Courses English conversation cues
Courses English conversation cues
Courses english conversation cues
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What articles can you find on Google about Courses English conversation cues:
- Buy 50 Conversation Classes from Amazon
- Buy 50 Conversation Classes – American English version
- Get the PDF eBook (includes British and American English versions)
- View some sample pages.
- the Kindle edition containing all the 500 ESL conversation questions featured in the print version of the book
- a web and Android app – featuring randomised conversation starters from fifty categories
A great way to get the students talking is to put them in small groups with a pile of these printable conversation questions on the table. Use them as warm up questions at the start of a class or as a fluency activity after presenting and practising some target language. Students take it in turns to turn over a card and read out the discussion question. When they have exhausted the topic, the next student turns over a card and so on. At the end of this exercise, you can ask students what they have learnt about each other and run through any interesting grammar and vocabulary points that you overheard during the activity.
Printable ESL conversation cards
- future with ‘will’
- past simple – childhood
- past simple – recent events
- present simple
- present continuous
- present perfect – have you ever?
- present perfect – life history
- second conditional
- controversial opinions
- current affairs
- eating out
- the environment
- the future
- getting to know each other
- getting to know each other (teens)
- love and marriage
- towns and cities
- the unexplained
What discussion activities work in class? Tekhnologic, winner of the British Council’s Teaching English blog award for a post on setting discussion goals, shares a few ideas.
A discussion can bring out your students’ interests and motivate them; it’s a chance for them to talk about the things they really care about. Giving and justifying opinions in English can also bring students a sense of accomplishment, as they are using the language to express complex ideas.
Perhaps most importantly, discussion activities can be great fun for students.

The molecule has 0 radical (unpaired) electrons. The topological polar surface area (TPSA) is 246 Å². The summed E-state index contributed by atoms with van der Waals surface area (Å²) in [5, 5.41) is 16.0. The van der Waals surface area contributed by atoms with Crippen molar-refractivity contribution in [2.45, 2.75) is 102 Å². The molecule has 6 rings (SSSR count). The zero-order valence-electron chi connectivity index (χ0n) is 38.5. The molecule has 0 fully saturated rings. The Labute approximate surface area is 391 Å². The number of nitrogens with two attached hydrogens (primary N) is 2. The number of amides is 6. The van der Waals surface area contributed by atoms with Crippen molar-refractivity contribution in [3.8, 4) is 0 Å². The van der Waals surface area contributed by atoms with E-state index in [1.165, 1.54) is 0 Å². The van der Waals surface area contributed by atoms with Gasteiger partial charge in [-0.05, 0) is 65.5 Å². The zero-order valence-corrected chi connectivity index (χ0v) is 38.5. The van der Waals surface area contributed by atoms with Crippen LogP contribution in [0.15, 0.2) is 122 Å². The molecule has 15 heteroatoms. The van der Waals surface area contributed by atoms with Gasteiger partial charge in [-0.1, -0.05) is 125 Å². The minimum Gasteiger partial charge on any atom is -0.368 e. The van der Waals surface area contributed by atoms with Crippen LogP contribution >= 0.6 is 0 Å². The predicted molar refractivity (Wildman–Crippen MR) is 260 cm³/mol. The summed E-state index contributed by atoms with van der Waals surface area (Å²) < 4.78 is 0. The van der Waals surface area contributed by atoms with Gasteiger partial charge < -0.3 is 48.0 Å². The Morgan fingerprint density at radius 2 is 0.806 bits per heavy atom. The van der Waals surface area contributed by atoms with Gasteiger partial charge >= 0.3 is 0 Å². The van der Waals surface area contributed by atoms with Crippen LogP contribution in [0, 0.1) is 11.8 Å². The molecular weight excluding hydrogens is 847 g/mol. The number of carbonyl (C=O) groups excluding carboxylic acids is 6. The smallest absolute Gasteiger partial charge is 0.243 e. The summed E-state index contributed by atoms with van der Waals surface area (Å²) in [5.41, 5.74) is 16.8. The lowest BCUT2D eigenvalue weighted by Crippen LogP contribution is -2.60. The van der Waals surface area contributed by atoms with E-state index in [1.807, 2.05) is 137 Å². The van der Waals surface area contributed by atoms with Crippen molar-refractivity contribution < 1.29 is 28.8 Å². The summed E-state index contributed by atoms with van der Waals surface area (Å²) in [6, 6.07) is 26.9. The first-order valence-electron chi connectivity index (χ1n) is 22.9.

Preparing for discussion classes
The first thing you need to be aware of is the language ability of your students and how much they know about the topic under discussion. This is important if you want to encourage real, free-flowing conversation. Get it wrong and students can get bored or, worse, feel intimidated and lose confidence.
When setting discussion questions, make sure the language and topic aren't too demanding. Don't try to begin a discussion about global economic theory with elementary-level students.
You need to grade the language of the questions to suit the level of your students, and check they understand any complex vocabulary or grammar in advance.
Find out what topics interest your students and get them to research the topic before the lesson.
Be careful with topics that may lead to embarrassment or offense. It's probably a good idea to steer clear of politics, religion and sex.
Some learners prefer a more structured discussion, in which case you may need to work out a plan for who will be talking, for how long, etc. By structuring the discussion and rotating roles, all students get to speak. This can help prevent some students dominating the discussion and others getting left out.
Where to find discussion topics
Alternatively, you can encourage the students to think of their own topics. You could even get them to work in groups to create questions for other groups to discuss.
Activities that help students organise their ideas
Activities that help students with their language
Comparing pictures is a great activity and it can generate a lot of discussion and emergent language (i.e., the language that the students produce as they are talking). The activity is simple. Take two connected images and put them side by side. One example I have used before is the city versus the countryside.
Picture activities are ideal for practising the language of comparison but can throw up other language and themes which can be surprising. A conversation comparing the city and the countryside can easily branch off into a discussion about the environment or quality of life.
This kind of activity is very useful for talking about possibilities (could), giving advice (should) or talking about personal obligations (have to, must) – language that is very useful when it comes to discussing current affairs and serious issues.
Activities that help students with fluency
Fluency activities are ideal for building confidence and encouraging students to speak more in class.
Read Teknologic’s blog and visit our award-winning website for more great tips and activities for the English language classroom.
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What can you find on YouTube:IELTS Cue card A place you visited which was full of colour